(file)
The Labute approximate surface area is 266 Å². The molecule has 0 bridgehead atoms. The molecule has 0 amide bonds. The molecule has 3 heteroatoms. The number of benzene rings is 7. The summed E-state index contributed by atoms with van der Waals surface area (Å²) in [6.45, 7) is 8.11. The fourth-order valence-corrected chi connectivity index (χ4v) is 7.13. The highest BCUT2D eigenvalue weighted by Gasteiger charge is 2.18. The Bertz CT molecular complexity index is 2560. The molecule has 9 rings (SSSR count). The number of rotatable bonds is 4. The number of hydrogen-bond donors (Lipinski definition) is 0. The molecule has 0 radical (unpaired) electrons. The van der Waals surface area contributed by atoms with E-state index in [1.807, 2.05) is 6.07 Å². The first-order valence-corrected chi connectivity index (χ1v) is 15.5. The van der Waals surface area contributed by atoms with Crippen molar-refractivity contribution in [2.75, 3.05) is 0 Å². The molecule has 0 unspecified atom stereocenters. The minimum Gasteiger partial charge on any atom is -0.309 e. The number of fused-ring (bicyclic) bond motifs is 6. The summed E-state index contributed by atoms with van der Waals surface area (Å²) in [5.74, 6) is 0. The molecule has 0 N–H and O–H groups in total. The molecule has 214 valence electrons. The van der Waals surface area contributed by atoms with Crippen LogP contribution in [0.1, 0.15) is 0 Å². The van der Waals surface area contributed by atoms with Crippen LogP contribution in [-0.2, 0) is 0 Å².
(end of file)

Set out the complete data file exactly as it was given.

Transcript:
The Labute approximate surface area is 266 Å². The molecule has 0 bridgehead atoms. The molecule has 0 amide bonds. The molecule has 3 heteroatoms. The number of benzene rings is 7. The summed E-state index contributed by atoms with van der Waals surface area (Å²) in [6.45, 7) is 8.11. The fourth-order valence-corrected chi connectivity index (χ4v) is 7.13. The highest BCUT2D eigenvalue weighted by Gasteiger charge is 2.18. The Bertz CT molecular complexity index is 2560. The molecule has 9 rings (SSSR count). The number of rotatable bonds is 4. The number of hydrogen-bond donors (Lipinski definition) is 0. The molecule has 0 radical (unpaired) electrons. The van der Waals surface area contributed by atoms with E-state index in [1.807, 2.05) is 6.07 Å². The first-order valence-corrected chi connectivity index (χ1v) is 15.5. The van der Waals surface area contributed by atoms with Crippen molar-refractivity contribution in [2.75, 3.05) is 0 Å². The molecule has 0 unspecified atom stereocenters. The minimum Gasteiger partial charge on any atom is -0.309 e. The number of fused-ring (bicyclic) bond motifs is 6. The summed E-state index contributed by atoms with van der Waals surface area (Å²) in [5.74, 6) is 0. The molecule has 0 N–H and O–H groups in total. The molecule has 214 valence electrons. The van der Waals surface area contributed by atoms with Crippen LogP contribution in [0.1, 0.15) is 0 Å². The van der Waals surface area contributed by atoms with Crippen LogP contribution in [-0.2, 0) is 0 Å².